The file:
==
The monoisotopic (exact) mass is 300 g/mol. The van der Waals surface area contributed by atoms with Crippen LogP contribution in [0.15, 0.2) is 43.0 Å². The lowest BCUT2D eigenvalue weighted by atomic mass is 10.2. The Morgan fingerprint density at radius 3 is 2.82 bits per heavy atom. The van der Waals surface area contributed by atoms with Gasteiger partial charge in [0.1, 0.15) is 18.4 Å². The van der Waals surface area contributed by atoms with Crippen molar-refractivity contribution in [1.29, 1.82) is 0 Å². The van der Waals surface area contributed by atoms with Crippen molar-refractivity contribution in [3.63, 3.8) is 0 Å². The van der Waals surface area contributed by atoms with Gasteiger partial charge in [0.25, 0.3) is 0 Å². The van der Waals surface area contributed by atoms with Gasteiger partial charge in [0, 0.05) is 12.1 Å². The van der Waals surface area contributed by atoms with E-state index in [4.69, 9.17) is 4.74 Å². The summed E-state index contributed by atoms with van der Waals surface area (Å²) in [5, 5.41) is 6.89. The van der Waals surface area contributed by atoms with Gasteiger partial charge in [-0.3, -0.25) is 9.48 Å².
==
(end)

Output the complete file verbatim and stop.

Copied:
The monoisotopic (exact) mass is 300 g/mol. The van der Waals surface area contributed by atoms with Crippen LogP contribution in [0.15, 0.2) is 43.0 Å². The lowest BCUT2D eigenvalue weighted by atomic mass is 10.2. The Morgan fingerprint density at radius 3 is 2.82 bits per heavy atom. The van der Waals surface area contributed by atoms with Gasteiger partial charge in [0.1, 0.15) is 18.4 Å². The van der Waals surface area contributed by atoms with Crippen molar-refractivity contribution in [1.29, 1.82) is 0 Å². The van der Waals surface area contributed by atoms with Crippen molar-refractivity contribution in [3.63, 3.8) is 0 Å². The van der Waals surface area contributed by atoms with Gasteiger partial charge in [0.25, 0.3) is 0 Å². The van der Waals surface area contributed by atoms with Gasteiger partial charge in [0, 0.05) is 12.1 Å². The van der Waals surface area contributed by atoms with E-state index in [4.69, 9.17) is 4.74 Å². The summed E-state index contributed by atoms with van der Waals surface area (Å²) in [5, 5.41) is 6.89. The van der Waals surface area contributed by atoms with Gasteiger partial charge in [-0.3, -0.25) is 9.48 Å².